Upon Pierre Charlevoix's recommendation, the Jesuit order of Quebec sent Father Armand de la Richardie to the Detroit area in 1728 to build a mission for the Hurons.
Mission House was built at the site of present day Sandwich Point in Windsor, Ontario, Canada. Since the departure of Father Valliant from Fort Ponchartrain (Detroit), the Recollet order governed the village. Thus, Father Richardie felt the Jesuit mission would cause less tension across the river than in Fort Ponchartrain.
The one and a half story Mission House was built of hewn pine and sawed lumber. It was 40 feet by 30 feet with a steeply pitched roof and dormers. A cellar and two chimneys were built with stone.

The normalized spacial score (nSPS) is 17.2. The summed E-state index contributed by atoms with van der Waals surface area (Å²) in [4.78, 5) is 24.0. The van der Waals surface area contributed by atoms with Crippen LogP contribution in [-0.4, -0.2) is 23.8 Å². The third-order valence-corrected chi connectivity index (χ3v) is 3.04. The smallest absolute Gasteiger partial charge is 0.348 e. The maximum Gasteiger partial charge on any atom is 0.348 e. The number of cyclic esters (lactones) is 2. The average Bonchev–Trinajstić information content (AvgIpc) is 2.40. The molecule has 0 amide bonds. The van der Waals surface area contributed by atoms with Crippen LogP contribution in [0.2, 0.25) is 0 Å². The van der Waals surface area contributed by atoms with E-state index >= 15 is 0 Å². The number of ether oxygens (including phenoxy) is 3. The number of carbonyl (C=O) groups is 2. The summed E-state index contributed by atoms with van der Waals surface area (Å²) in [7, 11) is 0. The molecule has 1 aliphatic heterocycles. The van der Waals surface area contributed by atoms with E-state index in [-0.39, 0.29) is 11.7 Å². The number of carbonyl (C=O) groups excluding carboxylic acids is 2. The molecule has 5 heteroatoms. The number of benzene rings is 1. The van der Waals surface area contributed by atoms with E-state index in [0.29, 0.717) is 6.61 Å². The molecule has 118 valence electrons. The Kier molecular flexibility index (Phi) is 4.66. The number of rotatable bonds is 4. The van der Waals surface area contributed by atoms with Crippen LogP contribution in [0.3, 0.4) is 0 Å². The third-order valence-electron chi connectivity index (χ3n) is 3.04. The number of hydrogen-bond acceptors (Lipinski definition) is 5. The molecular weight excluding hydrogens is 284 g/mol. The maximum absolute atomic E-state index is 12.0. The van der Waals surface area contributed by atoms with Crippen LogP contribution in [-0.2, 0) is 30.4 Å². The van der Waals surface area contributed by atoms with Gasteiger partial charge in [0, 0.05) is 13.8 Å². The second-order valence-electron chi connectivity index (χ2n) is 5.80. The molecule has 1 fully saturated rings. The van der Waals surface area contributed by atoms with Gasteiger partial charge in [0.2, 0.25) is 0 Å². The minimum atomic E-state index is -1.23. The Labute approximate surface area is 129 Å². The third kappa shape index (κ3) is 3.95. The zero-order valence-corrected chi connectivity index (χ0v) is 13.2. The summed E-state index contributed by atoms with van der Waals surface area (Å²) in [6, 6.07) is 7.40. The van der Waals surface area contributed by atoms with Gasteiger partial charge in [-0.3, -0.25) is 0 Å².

Not long after Mission House was built, a church was built on the grounds. Huron Church was a modest church made of wood. A belfry topped the steep roof and was topped with a weather vane in the shape of a rooster. In time, poles were used to prop up the walls.
In 1736, a store and a warehouse were built on the grounds. There the Hurons good trade on much better terms than those offered at Fort Ponchartrain.